Western governments have also voiced alarm over China’s crackdown in Hong Kong, where Beijing imposed a new ‘national security’ law in the wake of massive protests. 

The West accuses China of backsliding on the promise of ‘one country, two systems’ which sees Hong Kong granted freedoms that are unknown on the Chinese mainland.

Britain angered China last year by offering millions of people linked to Hong Kong a route to UK citizenship.

Further tensions have been caused by US demands for its allies to cut Chinese tech firm Huawei out of their 5G mobile networks.  

The UK last year bowed to the pressure from the White House and announced that Huawei would be removed from its networks by 2027. 

Western governments fear that Beijing could use Huawei technology as a backdoor for espionage, but the tech firm denies it would take part in this. 

On top of that, China has also faced accusations of genocide over its treatment of the Uighur ethnic minority in Xinjiang. 

Human rights groups say that up to a million people are detained in mass ‘re-education camps’ which have been likened to Nazi concentration camps.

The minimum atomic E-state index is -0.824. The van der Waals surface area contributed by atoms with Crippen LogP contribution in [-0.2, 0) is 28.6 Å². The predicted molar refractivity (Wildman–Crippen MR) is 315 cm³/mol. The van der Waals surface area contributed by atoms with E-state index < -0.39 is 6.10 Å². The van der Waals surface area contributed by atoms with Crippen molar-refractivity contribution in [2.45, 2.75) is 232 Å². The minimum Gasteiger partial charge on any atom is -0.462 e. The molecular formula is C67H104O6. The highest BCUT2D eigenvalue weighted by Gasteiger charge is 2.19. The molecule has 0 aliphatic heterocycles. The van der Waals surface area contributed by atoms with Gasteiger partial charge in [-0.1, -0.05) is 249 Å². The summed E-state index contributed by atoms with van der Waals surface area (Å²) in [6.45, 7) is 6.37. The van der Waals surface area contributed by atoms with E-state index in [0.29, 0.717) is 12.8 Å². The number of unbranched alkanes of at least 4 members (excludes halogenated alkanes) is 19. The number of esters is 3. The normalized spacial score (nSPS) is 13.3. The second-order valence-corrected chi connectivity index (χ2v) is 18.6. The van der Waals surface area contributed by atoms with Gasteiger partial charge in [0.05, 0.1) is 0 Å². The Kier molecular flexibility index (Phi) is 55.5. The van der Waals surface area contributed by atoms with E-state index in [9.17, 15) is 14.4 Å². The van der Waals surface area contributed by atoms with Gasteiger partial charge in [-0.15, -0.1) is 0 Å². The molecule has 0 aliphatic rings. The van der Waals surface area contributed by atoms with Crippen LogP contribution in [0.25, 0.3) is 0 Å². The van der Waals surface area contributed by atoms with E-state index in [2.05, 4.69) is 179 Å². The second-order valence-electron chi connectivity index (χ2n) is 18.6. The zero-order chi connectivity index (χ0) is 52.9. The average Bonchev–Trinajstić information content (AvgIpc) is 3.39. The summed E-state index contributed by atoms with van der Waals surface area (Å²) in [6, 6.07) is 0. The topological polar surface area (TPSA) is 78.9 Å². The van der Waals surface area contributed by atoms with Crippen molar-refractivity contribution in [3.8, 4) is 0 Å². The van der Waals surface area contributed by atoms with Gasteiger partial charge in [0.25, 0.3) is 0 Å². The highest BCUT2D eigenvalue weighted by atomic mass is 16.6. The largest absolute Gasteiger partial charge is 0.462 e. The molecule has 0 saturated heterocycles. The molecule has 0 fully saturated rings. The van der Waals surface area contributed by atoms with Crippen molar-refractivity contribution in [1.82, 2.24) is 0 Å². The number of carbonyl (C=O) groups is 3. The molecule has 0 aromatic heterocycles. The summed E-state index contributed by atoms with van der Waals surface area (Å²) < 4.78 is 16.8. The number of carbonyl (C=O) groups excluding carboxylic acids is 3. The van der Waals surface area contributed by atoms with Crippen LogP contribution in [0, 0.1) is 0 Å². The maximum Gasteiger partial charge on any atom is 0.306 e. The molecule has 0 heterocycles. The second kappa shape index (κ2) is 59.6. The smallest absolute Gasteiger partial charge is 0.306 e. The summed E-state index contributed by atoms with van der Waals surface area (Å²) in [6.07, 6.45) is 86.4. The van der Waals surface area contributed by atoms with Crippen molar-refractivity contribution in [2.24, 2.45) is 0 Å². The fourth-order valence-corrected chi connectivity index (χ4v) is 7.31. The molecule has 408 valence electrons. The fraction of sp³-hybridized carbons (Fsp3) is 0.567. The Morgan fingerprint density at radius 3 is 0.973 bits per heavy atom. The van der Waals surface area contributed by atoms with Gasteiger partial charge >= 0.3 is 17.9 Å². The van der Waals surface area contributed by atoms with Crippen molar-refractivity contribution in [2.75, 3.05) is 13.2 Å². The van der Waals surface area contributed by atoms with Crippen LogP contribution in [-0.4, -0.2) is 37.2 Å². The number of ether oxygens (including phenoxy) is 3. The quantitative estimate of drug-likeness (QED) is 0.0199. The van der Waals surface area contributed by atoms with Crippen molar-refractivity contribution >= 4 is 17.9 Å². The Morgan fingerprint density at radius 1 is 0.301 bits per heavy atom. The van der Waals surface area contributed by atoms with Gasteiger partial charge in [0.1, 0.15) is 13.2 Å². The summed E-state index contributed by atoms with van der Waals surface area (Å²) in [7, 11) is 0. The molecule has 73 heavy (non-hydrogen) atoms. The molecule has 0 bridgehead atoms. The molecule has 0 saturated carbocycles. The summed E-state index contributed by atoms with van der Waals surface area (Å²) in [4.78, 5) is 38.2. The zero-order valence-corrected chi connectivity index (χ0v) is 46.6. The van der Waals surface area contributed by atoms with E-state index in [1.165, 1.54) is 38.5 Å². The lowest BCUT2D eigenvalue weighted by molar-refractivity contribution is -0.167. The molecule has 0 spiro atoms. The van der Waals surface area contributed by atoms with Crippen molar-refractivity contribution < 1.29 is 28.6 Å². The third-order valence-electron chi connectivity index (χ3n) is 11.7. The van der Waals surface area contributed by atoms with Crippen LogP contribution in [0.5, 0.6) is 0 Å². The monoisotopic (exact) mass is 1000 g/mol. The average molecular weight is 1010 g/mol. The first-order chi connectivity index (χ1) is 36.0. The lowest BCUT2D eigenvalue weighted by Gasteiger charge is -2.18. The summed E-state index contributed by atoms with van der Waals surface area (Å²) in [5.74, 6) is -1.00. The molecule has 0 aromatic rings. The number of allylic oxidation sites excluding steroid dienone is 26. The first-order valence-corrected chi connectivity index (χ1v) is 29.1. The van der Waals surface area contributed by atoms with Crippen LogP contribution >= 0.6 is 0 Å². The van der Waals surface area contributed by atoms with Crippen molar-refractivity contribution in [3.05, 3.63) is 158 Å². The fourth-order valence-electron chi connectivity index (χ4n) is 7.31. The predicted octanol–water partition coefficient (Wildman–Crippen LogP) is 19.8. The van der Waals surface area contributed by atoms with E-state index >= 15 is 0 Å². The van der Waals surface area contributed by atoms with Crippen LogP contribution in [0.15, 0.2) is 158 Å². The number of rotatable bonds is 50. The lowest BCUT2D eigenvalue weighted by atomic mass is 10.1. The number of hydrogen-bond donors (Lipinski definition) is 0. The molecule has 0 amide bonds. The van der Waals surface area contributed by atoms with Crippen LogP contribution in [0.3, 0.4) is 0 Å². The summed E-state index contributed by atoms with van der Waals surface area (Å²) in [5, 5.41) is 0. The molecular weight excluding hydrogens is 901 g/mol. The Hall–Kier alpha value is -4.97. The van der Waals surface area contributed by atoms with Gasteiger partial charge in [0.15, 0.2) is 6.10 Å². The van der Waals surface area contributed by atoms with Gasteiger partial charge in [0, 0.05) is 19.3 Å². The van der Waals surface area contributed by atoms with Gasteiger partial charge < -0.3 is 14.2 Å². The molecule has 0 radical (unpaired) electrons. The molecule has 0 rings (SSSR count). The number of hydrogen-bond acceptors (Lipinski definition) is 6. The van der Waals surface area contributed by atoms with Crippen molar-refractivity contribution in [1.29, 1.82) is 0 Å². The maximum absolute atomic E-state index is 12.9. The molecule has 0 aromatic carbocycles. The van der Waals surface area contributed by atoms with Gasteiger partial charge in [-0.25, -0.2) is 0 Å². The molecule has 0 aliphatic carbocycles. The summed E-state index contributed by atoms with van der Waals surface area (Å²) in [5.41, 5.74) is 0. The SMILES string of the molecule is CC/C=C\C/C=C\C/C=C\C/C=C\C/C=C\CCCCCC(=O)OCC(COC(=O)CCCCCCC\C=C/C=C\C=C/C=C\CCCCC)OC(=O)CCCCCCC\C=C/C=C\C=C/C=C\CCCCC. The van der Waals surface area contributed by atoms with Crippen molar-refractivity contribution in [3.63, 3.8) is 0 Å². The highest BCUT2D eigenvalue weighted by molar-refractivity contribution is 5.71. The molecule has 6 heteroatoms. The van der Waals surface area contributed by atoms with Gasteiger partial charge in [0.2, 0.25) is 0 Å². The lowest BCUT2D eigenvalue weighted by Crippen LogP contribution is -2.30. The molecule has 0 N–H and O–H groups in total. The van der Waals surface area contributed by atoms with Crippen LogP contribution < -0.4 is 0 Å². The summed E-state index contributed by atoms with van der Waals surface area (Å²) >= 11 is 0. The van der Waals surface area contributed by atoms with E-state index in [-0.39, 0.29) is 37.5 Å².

China denies wrongdoing, but Trump’s former secretary of state Mike Pompeo used his last days in office to officially determine that China had committed genocide.  

The Biden administration is expected to maintain pressure on Beijing on many of those fronts by renewing alliances that were strained under Trump. 

Biden’s incoming UN ambassador Linda Thomas-Greenfield has vowed to work ‘aggressively against Chinese malign efforts’ at the UN. 

‘We know China is working across the UN system to drive an authoritarian agenda that stands in opposition to the founding values of the institution – American values,’ she said at her Senate confirmation hearing. 

Biden’s administration says it is reviewing the genocide ruling on procedural grounds, but has not challenged the substance of the claim.